The AI revolution in drug discovery will not happen overnight. Even as AI-driven innovations show impressive results, established pharmaceutical companies retain many advantages. These include capital, scientific expertise, development know-how and experience, regulatory expertise, and established branding and commercial teams. That said, some of the pillars of incumbency are showing early erosion. Massive fundraising and less cost-intensive in vitro work are lowering the capital barriers for startup discovery programs. Meanwhile, AI natives are filling out their ranks with scientists and medical experts, replicating the advantages of big companies employee by employee.
It's possible—though not easy—to combine the best of both worlds. In our experience, adapting a classical drug discovery process and delivering on the promise of AI require long-term action on five strategic and operational tracks. (See Exhibit 2.)
AI Vision and Strategy. Companies need to develop an AI roadmap that identifies specific, high-value use cases that are aligned with specific discovery programs. Focus and prioritization are key: companies should identify a small number of use cases (typically, five to seven) spread across programs or stages of discovery. These use cases should directly reflect the company's R&D strategy or financial goals—otherwise, AI will be seen as a sideline. Use cases must have support from senior leadership and “pull” from discovery and development teams.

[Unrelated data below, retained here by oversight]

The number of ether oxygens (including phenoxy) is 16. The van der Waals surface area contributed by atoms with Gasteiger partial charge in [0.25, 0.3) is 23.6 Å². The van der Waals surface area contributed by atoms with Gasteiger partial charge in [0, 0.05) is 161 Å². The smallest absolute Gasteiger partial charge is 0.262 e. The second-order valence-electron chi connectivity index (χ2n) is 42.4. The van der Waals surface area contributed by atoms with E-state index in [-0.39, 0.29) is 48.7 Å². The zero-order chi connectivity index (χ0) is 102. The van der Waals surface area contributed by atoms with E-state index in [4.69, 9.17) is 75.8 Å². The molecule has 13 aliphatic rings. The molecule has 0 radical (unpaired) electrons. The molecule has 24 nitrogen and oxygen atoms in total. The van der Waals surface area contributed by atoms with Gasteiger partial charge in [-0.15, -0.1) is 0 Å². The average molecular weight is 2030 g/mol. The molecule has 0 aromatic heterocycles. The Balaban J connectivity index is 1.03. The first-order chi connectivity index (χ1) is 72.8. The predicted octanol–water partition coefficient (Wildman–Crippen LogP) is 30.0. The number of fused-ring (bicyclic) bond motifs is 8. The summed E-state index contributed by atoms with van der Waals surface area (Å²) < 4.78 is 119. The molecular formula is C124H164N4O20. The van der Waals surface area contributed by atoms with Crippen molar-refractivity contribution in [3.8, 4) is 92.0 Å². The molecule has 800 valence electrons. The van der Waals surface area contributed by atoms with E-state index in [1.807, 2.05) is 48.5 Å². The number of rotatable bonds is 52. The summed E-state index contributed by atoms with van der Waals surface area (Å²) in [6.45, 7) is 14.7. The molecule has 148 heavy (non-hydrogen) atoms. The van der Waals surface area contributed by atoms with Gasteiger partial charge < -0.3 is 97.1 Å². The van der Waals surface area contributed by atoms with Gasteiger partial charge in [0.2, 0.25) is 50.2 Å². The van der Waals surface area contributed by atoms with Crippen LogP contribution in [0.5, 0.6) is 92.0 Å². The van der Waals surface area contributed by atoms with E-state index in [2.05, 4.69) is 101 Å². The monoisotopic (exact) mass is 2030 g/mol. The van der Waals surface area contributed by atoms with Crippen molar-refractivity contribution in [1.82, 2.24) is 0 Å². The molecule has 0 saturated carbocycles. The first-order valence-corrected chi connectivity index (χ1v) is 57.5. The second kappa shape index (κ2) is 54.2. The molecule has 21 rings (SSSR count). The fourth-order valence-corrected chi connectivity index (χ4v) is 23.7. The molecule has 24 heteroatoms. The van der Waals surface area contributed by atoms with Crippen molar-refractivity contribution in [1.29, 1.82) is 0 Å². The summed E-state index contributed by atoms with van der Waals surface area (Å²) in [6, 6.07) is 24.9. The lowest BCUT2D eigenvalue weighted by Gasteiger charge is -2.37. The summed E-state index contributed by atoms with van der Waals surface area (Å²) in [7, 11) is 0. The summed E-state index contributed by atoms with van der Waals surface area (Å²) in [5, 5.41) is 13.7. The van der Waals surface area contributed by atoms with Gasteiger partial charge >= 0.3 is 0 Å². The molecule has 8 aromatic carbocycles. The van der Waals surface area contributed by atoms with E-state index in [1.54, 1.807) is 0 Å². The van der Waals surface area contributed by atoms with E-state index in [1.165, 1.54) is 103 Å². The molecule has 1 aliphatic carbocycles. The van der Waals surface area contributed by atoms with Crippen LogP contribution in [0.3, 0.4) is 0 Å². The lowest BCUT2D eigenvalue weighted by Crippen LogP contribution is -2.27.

Data and Technology. Don’t wait for large data and technology platforms to become available to get started. Before building an entire tool or platform, focus on attaining a proof-of-concept algorithm: the minimum sufficient analysis that confirms your ability to extract valuable insights from your data in a specific scientific context. If the insights are sufficiently valuable, you can then invest in industrializing the tool and adding a friendlier user interface. For example, one company developed, in about ten weeks, an AI-based tool for optimizing the formulation conditions for proteins based on a combination of existing in-house data and externally available stability data—a typical timeframe for go or no-go decisions on a proof-of-concept algorithm. This type of exercise can help embed data governance and cleansing processes throughout the organization, building the foundation for the next application, and companies can quickly redeploy resources when there’s no identified ROI.